Recently I’ve been thinking a lot over Marriage Equality and how it intersects with Christianity. I will be forever surprised by just how conservative my least reflective, default postures are. What follows offers something of my thoughts on hermeneutics from a post-confessional, a/theological standpoint as I try to detox from those conservo-gelical postures.
Let it be said, I don’t say everything that needs to be or should be said on Marriage Equality and the Bible etc. and I could be wrong. I would never want to presume my own correctness.
Question: Can you knowingly practice a revisionary hermeneutics? Can you honestly say these are the passages we will here, now, privilege and work from?
At once several reasons, each answering in the affirmative, occur to me, and I agree with them all:
- Everybody is practicing a revisionary hermeneutics of some sort.
- Serious theological problems present if you don’t.
- Valid Christological and theological commitments beg it be practiced.
I find these to be good and interesting reasons, I like them – but I can’t help but sense a problem that lies deeper still. This problem is, for me, how the application so often functions to implicitly privilege the Christian narrative – as if it actually is some sort of window into ultimate reality or tells us something about the direction of history.
The underlying demand seems to will that we get the text to agree with us. It is felt the text must offer something that validates such a posture. Either in the form, as Tad DeLay notes in a comment on a recent post of his, of 1) exegetical work that helps assure your correctness (either for or against marriage equality), or 2) debate hermeneutics with a deity big enough to handle the conclusion (again, either for or against). Here is the privileging of narrative; and not just the narrative but God also – the narrative serves as a window by which one finds out what God wants to happen.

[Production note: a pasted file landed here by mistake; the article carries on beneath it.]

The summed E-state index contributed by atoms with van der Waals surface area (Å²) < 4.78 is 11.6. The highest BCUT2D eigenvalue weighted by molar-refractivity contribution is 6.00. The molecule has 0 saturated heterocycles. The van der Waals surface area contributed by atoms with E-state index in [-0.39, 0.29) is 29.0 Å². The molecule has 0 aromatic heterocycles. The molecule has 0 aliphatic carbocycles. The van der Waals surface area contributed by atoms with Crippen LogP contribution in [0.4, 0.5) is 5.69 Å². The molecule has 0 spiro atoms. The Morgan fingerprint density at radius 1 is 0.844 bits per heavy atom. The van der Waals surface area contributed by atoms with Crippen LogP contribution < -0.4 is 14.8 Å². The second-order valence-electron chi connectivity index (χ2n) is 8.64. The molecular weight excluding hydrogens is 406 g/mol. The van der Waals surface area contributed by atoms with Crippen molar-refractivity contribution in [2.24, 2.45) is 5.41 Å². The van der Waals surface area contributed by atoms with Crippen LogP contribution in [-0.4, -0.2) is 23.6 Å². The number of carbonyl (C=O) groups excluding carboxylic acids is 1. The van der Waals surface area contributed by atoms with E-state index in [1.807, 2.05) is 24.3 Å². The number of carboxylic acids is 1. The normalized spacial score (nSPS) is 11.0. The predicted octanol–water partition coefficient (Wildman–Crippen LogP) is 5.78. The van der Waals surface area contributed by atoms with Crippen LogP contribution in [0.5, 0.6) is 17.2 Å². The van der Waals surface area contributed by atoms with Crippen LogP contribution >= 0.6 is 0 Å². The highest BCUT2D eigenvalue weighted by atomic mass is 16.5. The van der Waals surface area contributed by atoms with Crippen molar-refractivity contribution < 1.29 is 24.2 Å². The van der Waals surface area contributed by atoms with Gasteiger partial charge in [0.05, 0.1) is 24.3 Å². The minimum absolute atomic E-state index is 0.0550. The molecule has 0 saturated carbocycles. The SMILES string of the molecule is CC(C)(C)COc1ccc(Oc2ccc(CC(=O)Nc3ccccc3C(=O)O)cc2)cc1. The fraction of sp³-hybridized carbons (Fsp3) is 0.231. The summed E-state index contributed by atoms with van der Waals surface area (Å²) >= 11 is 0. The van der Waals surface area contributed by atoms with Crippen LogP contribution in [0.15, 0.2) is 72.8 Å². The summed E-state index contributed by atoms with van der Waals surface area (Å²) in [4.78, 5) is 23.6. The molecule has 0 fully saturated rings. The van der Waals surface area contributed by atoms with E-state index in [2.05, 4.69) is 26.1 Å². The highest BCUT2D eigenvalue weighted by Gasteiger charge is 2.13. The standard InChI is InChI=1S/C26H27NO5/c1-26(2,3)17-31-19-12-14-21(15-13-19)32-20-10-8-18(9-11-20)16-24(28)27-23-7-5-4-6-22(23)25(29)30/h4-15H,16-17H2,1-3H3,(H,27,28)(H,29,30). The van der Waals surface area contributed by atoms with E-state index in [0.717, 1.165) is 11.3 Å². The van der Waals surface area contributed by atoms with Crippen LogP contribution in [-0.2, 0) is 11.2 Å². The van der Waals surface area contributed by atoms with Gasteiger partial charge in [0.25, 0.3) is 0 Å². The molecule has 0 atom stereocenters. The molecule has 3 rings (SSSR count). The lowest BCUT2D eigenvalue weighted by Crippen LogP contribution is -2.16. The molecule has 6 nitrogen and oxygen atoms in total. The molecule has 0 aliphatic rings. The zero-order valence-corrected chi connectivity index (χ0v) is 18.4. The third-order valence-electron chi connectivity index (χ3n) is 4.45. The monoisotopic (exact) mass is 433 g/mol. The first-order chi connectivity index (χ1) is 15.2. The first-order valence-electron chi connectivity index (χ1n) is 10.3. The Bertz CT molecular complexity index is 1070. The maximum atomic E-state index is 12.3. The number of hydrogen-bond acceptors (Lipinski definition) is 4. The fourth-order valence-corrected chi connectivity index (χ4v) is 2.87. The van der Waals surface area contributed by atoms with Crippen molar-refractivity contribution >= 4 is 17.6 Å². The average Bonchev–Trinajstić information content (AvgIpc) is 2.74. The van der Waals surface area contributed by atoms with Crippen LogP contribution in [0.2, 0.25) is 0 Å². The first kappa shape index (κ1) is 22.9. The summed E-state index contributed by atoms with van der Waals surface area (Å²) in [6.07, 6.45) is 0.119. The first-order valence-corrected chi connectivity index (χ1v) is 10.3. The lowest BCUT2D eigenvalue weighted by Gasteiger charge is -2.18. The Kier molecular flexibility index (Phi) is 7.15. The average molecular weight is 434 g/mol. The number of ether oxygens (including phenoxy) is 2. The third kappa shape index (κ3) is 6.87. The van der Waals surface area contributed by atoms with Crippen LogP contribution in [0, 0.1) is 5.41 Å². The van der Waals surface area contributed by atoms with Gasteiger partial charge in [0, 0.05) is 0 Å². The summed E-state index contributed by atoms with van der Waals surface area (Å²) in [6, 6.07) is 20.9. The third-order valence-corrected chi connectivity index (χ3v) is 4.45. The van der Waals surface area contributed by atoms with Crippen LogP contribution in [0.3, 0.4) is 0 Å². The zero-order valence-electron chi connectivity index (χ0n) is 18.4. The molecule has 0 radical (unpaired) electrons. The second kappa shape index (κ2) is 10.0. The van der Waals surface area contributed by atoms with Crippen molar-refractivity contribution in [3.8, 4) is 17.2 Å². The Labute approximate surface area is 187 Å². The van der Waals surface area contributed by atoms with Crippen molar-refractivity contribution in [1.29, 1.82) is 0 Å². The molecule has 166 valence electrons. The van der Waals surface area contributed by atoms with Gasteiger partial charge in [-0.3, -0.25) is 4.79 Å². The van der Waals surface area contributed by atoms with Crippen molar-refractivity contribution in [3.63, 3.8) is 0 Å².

Now, it’s not like this is necessarily a problem/surprising, if you have some sort of confessionally inspired opinion about ultimate reality it makes sense that you might do this in some form or another (with ranging degrees of openness). However, I find this problematic because, speaking personally, I have become increasingly ambivalent toward concrete thoughts about ultimate reality and Christianity. The conservative believes they know ultimate reality and thus morality etc., while the progressive Christian often assumes an ultimate reality to give their hermeneutics power. The Christian narrative is asked to colour reality and thus sets the terms to a rather large degree. I find this largely untenable – that is, I find it a largely speculative affair.
I say this very aware that Christians who put in the exegetical work and take progressive stances etc. are fully aware of historical, Biblical criticism and exist beyond inerrantist positions etc. It’s here, of course, that revisionary hermeneutics are quite visible to, say: paint a picture of a God characterised by love and grace; or place the kin-dom of God at the centre of thought about Jesus; or give primacy to the prophetic emphasis on justice, peace, and mercy; and so on.
My problem is not that this be done. It should be done – these are wonderful creative sources. My issue is that a person makes this move because they think ultimate reality is actually described, in some way, by this narrative. Does it not follow that this narrative/hermeneutics should, in some way, despite its historicity and contingency, become a definitive description of world history?
In essence, the profound uncertainty that haunts material being gets papered over with the sense that God wants things to be this way. (Maybe a god does, but who knows?)
In this sense, I am quite sceptical of any approach to the Bible that sees it as being able to afford our decisions with some teleological significance, either through 1) telling us what to do, or 2) pointing us toward a rather inclusive and generous ultimate reality.